Fall 2018

 

Scroll to the news in Science, Humanities, Art, or Social Sciences

 

Top News

 

DYSON ALUMNI ARE POLITICAL TRAILBLAZERS

Following the 2018 midterm elections, two Dyson College graduates are poised to make history. New York State Senator Andrea Stewart-Cousins, a Dyson double alumna, successfully won her bid for reelection and she is now set to become the first black woman—and the first woman—to lead either legislative chamber once confirmed as State Senate Majority Leader. Additionally, Charles Fall '14, Master of Public Administration, will be the first Muslim—and first African American—to represent Staten Island in Albany.

 

PACE STUDENTS ADDRESS THE UNITED NATIONS

Sydney Korman ‘21, Political Science, Women’s and Gender Studies, and Terrie Soule ’19, Peace and Justice Studies, delivered a statement to the United Nations General Assembly calling for greater participation of youth, women, survivors of violence and people from the 'Global South,' (Africa, Latin America, Asia, and the Middle East), in peace and security policymaking. "Disarmament education can and should emphasize the humanitarian, human rights and environmental consequences of arms, militarism and armed conflict…empower the next generation of leaders to seek peace and alternative conflict resolution processes rather than relying on violence and war,” they said. Last year, Korman and Soule worked with professors Welty and Bolton and the International Campaign to Abolish Nuclear Weapons (ICAN), which won the 2017 Nobel Peace Prize. Read more.

 

DYSON PROFS LAUDED FOR EXCEPTIONAL WORK

Three Dyson professors have been recognized for their outstanding work. Assistant Professor of Photography Inbal Abergil was awarded grant funding from the Pollock-Krasner Foundation, established to provide financial assistance to artists through Lee Krasner, a leading abstract expressionist painter and widow of Jackson Pollock. Additionally, Assistant Professor of Psychology Lisa Rosenthal was honored with the Division 1 George Miller award from the American Psychological Association for her work on intersectionality, the ways in which different forms of social stratification intersect and connect, and Professor of Criminal Justice Kimberly Collica-Cox was selected as the first recipient of the “Ken Peak Innovations in Teaching Award,” from the Academy of Criminal Justice Sciences.

 

Pace Featured in UN Disarmament Report

A report on nuclear disarmament education from UN Secretary-General António Guterres highlights the significant contributions from Pace University students and faculty. According to the July 2018 report, “Pace University plays a globally recognized leading role in disarmament education ..." Read more about Pace's involvement in Nobel Peace Prize-winning efforts, and learn about the International Disarmament Institute here.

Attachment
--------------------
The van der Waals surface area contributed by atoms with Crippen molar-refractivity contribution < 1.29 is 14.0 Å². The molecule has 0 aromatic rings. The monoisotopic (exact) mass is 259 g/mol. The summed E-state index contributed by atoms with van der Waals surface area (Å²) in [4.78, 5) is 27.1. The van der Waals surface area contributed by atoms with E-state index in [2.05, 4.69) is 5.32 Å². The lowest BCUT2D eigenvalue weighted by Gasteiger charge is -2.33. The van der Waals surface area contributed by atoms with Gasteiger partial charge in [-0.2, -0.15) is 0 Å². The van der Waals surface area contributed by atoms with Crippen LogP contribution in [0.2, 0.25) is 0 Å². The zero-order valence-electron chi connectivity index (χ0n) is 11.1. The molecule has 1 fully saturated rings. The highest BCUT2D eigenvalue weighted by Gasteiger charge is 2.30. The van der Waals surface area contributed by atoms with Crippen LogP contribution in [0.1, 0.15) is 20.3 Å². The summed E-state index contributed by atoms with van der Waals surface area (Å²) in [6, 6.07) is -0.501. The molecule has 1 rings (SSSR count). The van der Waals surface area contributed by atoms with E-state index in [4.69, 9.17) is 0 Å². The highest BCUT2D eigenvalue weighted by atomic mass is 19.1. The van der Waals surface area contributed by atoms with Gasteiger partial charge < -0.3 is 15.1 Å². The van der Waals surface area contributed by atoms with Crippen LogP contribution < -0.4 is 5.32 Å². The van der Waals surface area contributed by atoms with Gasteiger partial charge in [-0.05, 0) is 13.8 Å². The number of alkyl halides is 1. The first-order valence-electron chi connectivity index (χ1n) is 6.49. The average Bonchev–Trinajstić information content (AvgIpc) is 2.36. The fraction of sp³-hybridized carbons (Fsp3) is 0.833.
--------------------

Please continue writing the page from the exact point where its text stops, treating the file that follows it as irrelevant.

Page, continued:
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Science

 

THEY'RE HIRED! ALL ENV ’18 GRADS REPORT EMPLOYMENT

Dyson College’s 2018 class of MA, Environmental Policy graduates has reached 100 percent job placement success. Alumni have taken positions supporting local nonprofit organizations and politicians. Their achievements stand as a testament to Pace University’s mission to provide Opportunitas, and the ongoing focus on student success outcomes. This marks the inaugural class of graduates for the program, established in 2016. Read more about what these alumni are doing.

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Humanities

 

DYSON VET EARNS A+E FELLOWSHIP

Gerald Olvera ’18, Media, Communications, and Visual Arts, has received the Sgro Fellowship for Veterans in Media Technology from A+E Networks, a competitive, 18-month program for veterans to enter careers in media production. Gerald, who joined the US Navy just weeks before the 9/11 attacks, came to Pace after serving around the world for 11 years. “The resources gained from this fellowship will allow me to confidently pursue my next career endeavor, becoming an editor, and eventually a teacher,” he says.

 

KAVANAUGH-FORD HEARING IN THE CLASSROOM

Satish Kolluri, associate professor of communication studies, discusses in The Chronicle of Higher Education how the Kavanaugh-Ford hearing provides a unique learning opportunity for his students. He streamed the September 27 hearings in his political satire and public speaking classes and integrated discussion during session breaks. “I basically threw the lesson plans for the day out of the window, and I decided that this is much more important,” Kolluri said.

 

PROF PENS BOOK ON DEMOCRACY & JOURNALISM

Seong Jae Min, associate professor of communication studies, authored As Democracy Goes, So Does Journalism: Evolution of Journalism in Liberal, Deliberative, and Participatory Democracy, Lexington Books, June 2018. The book explores the symbiotic relationship between democracy and journalism in an engaging historical narrative and attempts to answer the vital questions facing journalism today, namely its identities, functions, and relationship to democracy and the good life.

 

PROF AWARDED GRANTS FOR ENERGY DOC